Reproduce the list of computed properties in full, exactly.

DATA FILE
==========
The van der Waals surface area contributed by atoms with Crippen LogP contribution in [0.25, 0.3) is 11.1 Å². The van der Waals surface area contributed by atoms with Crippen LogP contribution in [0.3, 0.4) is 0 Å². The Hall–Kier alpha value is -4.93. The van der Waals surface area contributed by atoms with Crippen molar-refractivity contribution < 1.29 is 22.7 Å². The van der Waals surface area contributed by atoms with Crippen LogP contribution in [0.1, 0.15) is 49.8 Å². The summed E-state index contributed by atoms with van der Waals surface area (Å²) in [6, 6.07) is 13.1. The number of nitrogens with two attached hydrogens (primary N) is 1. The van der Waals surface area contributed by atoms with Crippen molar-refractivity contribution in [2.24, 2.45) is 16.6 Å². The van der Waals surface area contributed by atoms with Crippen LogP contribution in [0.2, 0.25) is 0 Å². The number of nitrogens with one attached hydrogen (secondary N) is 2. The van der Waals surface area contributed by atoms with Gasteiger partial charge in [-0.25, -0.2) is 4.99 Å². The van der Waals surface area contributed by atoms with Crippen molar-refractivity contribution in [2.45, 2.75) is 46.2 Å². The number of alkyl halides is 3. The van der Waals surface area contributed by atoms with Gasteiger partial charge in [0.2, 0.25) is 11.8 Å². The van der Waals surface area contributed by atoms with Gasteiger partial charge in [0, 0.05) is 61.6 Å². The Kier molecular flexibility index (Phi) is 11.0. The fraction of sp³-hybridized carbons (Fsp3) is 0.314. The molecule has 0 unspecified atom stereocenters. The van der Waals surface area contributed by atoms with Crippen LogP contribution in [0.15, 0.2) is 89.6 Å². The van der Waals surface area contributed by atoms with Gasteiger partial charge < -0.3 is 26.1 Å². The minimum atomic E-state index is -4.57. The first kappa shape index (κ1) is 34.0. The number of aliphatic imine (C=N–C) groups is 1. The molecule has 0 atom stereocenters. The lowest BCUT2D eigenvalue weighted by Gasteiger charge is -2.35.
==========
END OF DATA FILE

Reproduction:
The van der Waals surface area contributed by atoms with Crippen LogP contribution in [0.25, 0.3) is 11.1 Å². The van der Waals surface area contributed by atoms with Crippen LogP contribution in [0.3, 0.4) is 0 Å². The Hall–Kier alpha value is -4.93. The van der Waals surface area contributed by atoms with Crippen molar-refractivity contribution < 1.29 is 22.7 Å². The van der Waals surface area contributed by atoms with Crippen LogP contribution in [0.1, 0.15) is 49.8 Å². The summed E-state index contributed by atoms with van der Waals surface area (Å²) in [6, 6.07) is 13.1. The number of nitrogens with two attached hydrogens (primary N) is 1. The van der Waals surface area contributed by atoms with Crippen molar-refractivity contribution in [2.24, 2.45) is 16.6 Å². The van der Waals surface area contributed by atoms with Crippen LogP contribution in [0.2, 0.25) is 0 Å². The number of nitrogens with one attached hydrogen (secondary N) is 2. The van der Waals surface area contributed by atoms with Gasteiger partial charge in [-0.25, -0.2) is 4.99 Å². The van der Waals surface area contributed by atoms with Crippen molar-refractivity contribution in [2.45, 2.75) is 46.2 Å². The number of alkyl halides is 3. The van der Waals surface area contributed by atoms with Gasteiger partial charge in [0.2, 0.25) is 11.8 Å². The van der Waals surface area contributed by atoms with Gasteiger partial charge in [0, 0.05) is 61.6 Å². The Kier molecular flexibility index (Phi) is 11.0. The fraction of sp³-hybridized carbons (Fsp3) is 0.314. The molecule has 0 unspecified atom stereocenters. The van der Waals surface area contributed by atoms with Crippen LogP contribution in [0.15, 0.2) is 89.6 Å². The van der Waals surface area contributed by atoms with Gasteiger partial charge < -0.3 is 26.1 Å². The minimum atomic E-state index is -4.57. The first kappa shape index (κ1) is 34.0. The number of aliphatic imine (C=N–C) groups is 1. The molecule has 0 atom stereocenters. The lowest BCUT2D eigenvalue weighted by Gasteiger charge is -2.35.